OK Julie, but few of us are lucky enough to be published by a traditional publishing house and receive royalties for our writing. We’re writers for hire….Yes, which means that our employers have copyrights that need to be protected. Although most of us can leave that up to the lawyers.

Plagiarism and Copyright infringement are an issue for hiring managers.
Back when I worked in a doc group, my manager received a resume from a guy who had worked at the same company where our editor had previously worked. So she asked our editor to take a look at his writing samples and tell her what he thought. Our editor took one look at the samples and said, “This guy didn’t write these. I did. He’s made some minor edits, but I wrote the original drafts of all this content.” With so many companies publishing their product documentation in digital form these days, I can only hope that hiring managers are checking with references after they’ve inspected an applicant’s writing samples. It is all too easy to pad your portfolio with documents that you didn’t write, or that other employees at your company wrote. (This is one of the reasons why I like to use my name or company e-mail address in examples, as a way to “sign” my documentation. )

Tomorrow – Part II – Where I write about Cooks Source and user generated content, professional ethics, and the Social Network

November 9, 2010

Marketing the Color Nook

Filed under: Uncategorized — heratech @ 11:40 pm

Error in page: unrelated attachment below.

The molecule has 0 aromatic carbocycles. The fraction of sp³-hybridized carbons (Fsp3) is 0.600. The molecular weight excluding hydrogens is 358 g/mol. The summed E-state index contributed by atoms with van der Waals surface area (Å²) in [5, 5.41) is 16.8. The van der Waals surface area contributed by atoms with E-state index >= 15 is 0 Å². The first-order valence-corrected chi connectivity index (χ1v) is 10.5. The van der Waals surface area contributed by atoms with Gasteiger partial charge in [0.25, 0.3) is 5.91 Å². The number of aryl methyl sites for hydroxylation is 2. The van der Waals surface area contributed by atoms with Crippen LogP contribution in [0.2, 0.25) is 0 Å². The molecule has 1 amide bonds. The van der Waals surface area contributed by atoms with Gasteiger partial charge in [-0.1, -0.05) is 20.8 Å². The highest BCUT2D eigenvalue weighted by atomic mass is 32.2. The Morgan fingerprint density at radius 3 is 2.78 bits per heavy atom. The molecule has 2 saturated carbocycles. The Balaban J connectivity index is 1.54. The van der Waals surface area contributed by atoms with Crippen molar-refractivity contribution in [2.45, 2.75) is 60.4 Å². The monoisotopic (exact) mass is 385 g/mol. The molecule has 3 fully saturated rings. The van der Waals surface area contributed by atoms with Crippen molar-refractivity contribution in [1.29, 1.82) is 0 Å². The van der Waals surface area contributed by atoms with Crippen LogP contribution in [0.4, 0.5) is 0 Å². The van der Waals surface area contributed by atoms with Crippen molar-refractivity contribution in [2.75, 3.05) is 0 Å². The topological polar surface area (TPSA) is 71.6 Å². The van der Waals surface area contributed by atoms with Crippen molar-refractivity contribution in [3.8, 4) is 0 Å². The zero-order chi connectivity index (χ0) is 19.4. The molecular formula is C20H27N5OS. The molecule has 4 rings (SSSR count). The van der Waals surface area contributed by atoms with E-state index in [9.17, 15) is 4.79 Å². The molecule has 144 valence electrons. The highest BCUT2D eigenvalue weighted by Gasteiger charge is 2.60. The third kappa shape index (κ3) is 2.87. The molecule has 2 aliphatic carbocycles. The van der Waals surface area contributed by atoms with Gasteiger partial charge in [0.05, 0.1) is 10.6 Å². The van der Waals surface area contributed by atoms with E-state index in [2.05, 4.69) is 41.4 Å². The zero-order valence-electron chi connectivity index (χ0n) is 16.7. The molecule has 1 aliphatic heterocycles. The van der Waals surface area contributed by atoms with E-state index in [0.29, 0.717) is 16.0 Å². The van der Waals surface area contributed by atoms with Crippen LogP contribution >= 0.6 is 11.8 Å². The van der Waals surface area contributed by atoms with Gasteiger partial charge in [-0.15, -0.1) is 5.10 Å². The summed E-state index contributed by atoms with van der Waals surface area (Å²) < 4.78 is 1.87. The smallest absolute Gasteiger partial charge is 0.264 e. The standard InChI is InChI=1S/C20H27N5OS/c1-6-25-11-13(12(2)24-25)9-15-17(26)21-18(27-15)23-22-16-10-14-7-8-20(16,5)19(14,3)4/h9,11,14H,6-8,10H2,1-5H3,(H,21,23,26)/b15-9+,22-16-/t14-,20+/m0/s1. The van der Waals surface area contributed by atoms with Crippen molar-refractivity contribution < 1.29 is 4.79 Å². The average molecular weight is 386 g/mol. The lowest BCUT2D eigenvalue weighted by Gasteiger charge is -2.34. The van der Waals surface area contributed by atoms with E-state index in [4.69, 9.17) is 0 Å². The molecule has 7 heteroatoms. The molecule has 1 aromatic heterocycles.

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Library Hello, my name is Julie, and I’m a Biblioholic.

The first thing people usually say when they visit my home is “Wow, you have a lot of books.” Since I’m starting to run out of spaces to put new bookshelves, I’ve been seriously considering buying an e-reader. But after reading this article about the new color Nook from Barnes and Nobles, I have to wonder if the people designing these contraptions have any idea who their core market is?

When I worked at Barnes and Nobles, the company defined a “reader” as someone who read at least one book a year. In 2007 the Associated Press conducted a poll, and found out that 25% of Americans read no books in the previous year. The typical American reads 4 books a year. If you exclude non-readers, the average number of books read in a year is 7. If the average reader buys all 7 of their books in hardcover, the $175 they spend on books hardly justifies spending another $150-300 to buy an e-reader.